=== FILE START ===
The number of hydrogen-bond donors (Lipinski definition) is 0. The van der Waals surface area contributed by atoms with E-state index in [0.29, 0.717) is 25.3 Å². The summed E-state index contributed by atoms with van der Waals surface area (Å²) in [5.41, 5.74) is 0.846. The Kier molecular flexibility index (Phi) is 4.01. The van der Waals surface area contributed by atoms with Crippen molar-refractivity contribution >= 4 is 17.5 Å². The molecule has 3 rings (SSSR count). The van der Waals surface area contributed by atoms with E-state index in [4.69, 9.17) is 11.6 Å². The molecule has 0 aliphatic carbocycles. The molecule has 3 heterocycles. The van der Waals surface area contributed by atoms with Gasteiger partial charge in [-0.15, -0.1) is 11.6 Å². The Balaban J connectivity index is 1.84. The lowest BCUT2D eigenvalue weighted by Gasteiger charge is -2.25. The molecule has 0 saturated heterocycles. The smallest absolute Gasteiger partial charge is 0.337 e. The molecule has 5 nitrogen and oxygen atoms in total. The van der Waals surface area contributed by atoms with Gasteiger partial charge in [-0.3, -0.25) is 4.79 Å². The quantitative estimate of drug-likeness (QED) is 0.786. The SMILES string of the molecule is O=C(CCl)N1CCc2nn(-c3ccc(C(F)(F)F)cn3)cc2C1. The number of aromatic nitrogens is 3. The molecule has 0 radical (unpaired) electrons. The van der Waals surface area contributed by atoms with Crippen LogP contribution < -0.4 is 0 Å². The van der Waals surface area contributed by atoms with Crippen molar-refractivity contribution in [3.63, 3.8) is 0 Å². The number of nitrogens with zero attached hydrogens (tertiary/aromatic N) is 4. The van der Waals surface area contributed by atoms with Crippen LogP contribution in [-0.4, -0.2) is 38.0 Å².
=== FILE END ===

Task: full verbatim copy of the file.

The number of hydrogen-bond donors (Lipinski definition) is 0. The van der Waals surface area contributed by atoms with E-state index in [0.29, 0.717) is 25.3 Å². The summed E-state index contributed by atoms with van der Waals surface area (Å²) in [5.41, 5.74) is 0.846. The Kier molecular flexibility index (Phi) is 4.01. The van der Waals surface area contributed by atoms with Crippen molar-refractivity contribution >= 4 is 17.5 Å². The molecule has 3 rings (SSSR count). The van der Waals surface area contributed by atoms with E-state index in [4.69, 9.17) is 11.6 Å². The molecule has 0 aliphatic carbocycles. The molecule has 3 heterocycles. The van der Waals surface area contributed by atoms with Gasteiger partial charge in [-0.15, -0.1) is 11.6 Å². The Balaban J connectivity index is 1.84. The lowest BCUT2D eigenvalue weighted by Gasteiger charge is -2.25. The molecule has 0 saturated heterocycles. The smallest absolute Gasteiger partial charge is 0.337 e. The molecule has 5 nitrogen and oxygen atoms in total. The van der Waals surface area contributed by atoms with Gasteiger partial charge in [-0.3, -0.25) is 4.79 Å². The quantitative estimate of drug-likeness (QED) is 0.786. The SMILES string of the molecule is O=C(CCl)N1CCc2nn(-c3ccc(C(F)(F)F)cn3)cc2C1. The number of aromatic nitrogens is 3. The molecule has 0 radical (unpaired) electrons. The van der Waals surface area contributed by atoms with Crippen LogP contribution < -0.4 is 0 Å². The van der Waals surface area contributed by atoms with Crippen molar-refractivity contribution in [3.63, 3.8) is 0 Å². The number of nitrogens with zero attached hydrogens (tertiary/aromatic N) is 4. The van der Waals surface area contributed by atoms with Crippen LogP contribution in [-0.4, -0.2) is 38.0 Å².